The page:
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PreNatal Care

At Essential Woman it is our goal to assure optimal performance for your health and pregnancy.     We have a compilation of various Nutritional therapies available based on our preliminary In Office Lab testing to provide what your body needs. We also  offer in house ultrasounds.

Having a healthy pregnancy is one of the best ways to promote a healthy birth. Getting early and regular prenatal care improves the chances of a healthy pregnancy. This care can begin even before pregnancy with a pre-pregnancy care visit to Essential Woman, LLC.

Essential Woman LLC offers an amazing PreNatal Care Program
PreNatal Care is optimal at Essential Woman LLC to protect health of Mommy and Baby

Pre-Pregnancy Care 

Pre-Pregnancy care is the health care a woman gets before she becomes pregnant. Pre-Pregnancy care from our health care provider is also important to help a woman have as healthy a pregnancy as possible.

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PreNatal Care

Prenatal care is the health care a woman gets during pregnancy. Early and regular prenatal visits with our health care provider are important for the health of both the mother and the fetus.

Prenatal care is one of the best ways to reduce the risk of complications for both you and your little one, helping to reduce low birthweight and iron-deficiency anemia, which can lead to premature birth.

Depending on where you are in your pregnancy, prenatal appointments may include:

An estimated due date

  • A review of your medical history

  • A physical exam

  • Blood tests

  • Measuring your baby’s growth

  • Checking your baby’s heartbeat

  • Checking your blood pressure

  • Recording your weight

  • A urine sample, or urinalysis, to look for glucose (or sugar) which can indicate pre-existing type 2 diabetes, protein, which can be a sign of preeclampsia (pregnancy induced high blood pressure) and the presence of bacteria, which can indicate a urinary tract infection

  • At least one ultrasound, possibly more

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Screenings During Pregnancy

Every woman has certain tests during pregnancy. Some women, depending on their age, family history, or ethnicity, may undergo additional testing.

Some tests are screening tests, and others are diagnostic tests. If your health care provider orders a screening test, keep in mind that such tests do not diagnose problems. They evaluate risk. So a screening test result that comes back abnormal does not mean there is a problem with your infant. It means that more information is needed. Your health care provider can explain what the test results mean and possible next steps.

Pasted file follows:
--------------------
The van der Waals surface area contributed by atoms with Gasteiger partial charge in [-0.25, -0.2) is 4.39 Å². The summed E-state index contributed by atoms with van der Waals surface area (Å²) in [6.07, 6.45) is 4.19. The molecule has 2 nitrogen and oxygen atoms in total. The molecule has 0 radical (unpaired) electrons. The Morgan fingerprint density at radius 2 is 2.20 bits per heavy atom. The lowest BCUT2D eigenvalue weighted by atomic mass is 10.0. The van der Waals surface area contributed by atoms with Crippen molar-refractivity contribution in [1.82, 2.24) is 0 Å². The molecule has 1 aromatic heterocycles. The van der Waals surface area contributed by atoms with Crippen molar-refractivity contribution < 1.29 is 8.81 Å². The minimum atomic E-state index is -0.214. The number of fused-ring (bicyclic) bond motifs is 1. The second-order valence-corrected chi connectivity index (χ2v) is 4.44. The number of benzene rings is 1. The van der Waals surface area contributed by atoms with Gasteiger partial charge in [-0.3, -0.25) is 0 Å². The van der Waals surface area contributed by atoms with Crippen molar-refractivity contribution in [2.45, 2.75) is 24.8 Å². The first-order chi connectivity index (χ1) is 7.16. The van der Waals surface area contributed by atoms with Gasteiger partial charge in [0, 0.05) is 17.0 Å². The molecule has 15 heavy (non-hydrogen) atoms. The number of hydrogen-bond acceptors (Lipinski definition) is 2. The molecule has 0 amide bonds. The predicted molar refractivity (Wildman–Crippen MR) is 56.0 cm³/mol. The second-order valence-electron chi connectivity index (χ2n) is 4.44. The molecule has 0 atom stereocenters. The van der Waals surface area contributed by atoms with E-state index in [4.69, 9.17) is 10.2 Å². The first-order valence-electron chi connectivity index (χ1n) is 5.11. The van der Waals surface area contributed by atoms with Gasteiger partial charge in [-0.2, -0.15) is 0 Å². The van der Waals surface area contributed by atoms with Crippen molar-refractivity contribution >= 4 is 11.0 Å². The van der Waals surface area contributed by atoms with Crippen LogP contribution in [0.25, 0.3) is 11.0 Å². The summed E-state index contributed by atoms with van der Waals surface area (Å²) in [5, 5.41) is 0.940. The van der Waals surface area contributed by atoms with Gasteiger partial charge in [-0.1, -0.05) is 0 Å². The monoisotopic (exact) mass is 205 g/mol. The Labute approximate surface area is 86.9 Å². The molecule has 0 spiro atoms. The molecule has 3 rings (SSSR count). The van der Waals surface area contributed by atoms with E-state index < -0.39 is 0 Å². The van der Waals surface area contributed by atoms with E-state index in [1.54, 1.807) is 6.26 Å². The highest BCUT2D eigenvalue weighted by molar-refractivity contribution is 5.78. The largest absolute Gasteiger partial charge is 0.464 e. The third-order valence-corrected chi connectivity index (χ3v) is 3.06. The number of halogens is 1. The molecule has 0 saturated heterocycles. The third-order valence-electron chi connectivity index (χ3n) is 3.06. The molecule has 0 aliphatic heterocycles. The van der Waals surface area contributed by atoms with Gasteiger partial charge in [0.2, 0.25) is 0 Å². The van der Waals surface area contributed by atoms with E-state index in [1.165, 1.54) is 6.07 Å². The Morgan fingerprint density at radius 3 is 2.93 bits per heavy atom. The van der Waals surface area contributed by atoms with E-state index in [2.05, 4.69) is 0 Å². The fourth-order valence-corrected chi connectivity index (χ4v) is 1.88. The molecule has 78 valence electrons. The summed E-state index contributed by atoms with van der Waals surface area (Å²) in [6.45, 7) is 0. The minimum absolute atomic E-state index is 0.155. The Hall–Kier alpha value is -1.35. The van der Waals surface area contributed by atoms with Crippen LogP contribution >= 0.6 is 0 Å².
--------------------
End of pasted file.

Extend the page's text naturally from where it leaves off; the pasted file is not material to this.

Some Tests that may be run based on your evaluation include:

Glucose challenge screening. Usually given between 24 and 28 weeks of pregnancy, this screening assesses your risk for gestational diabetes. You will consume a sugary drink and get a blood test 1 hour later to measure your blood sugar levels. If you are at high risk—for example, if you have a family history of diabetes, are obese, had a large baby in a previous pregnancy, or are having twins—you should discuss this with your health care provider get a test for blood glucose earlier in your pregnancy.

Group B streptococcus (pronounced STREP-tuh-KOK-uhss) infection screening. This test is performed between 35 and 37 weeks of pregnancy to look for bacteria (GBS) that can cause pneumonia or other serious infections in your infant. Swabs will be used to take cells from your vagina and rectum. Women who test positive for GBS will need antibiotics when in labor.

Ultrasound exam. You will likely have an ultrasound exam between 18 and 20 weeks of pregnancy to check for any problems with the developing fetus. During an ultrasound exam, gel is spread on your belly and a special tool is moved over it to create a "picture" of the fetus on a monitor.

Urine test. At each prenatal visit, you will give a urine sample, which will be tested for signs of diabetes, urinary tract infections, and preeclampsia.

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Additional Testing that may be Required 

Glucose tolerance test. If the 1-hour glucose challenge screening is above a certain level, your health care provider may order this test. You will fast for at least 8 hours before the test. Your blood is drawn to test your "fasting blood glucose level." You will consume a sugary drink, and your blood will be taken every hour for 3 hours to see how your body reacts to the sugar. You may then be diagnosed with gestational diabetes.

Non-stress test. This test is performed in the third trimester (28 weeks or later) to monitor the fetus's health. A belt placed around your belly measures the fetal heart rate while the fetus is at rest and while the fetus is moving or kicking. This test can determine if the fetus is getting enough oxygen.

Biophysical profile (BPP). This test, given in the third trimester of pregnancy, monitors the fetus's breathing, movement, muscle tone, and heart rate as well as the amount of amniotic fluid to determine fetal well-being. The BPP includes an ultrasound test and a non-stress test.

Baby's Hand

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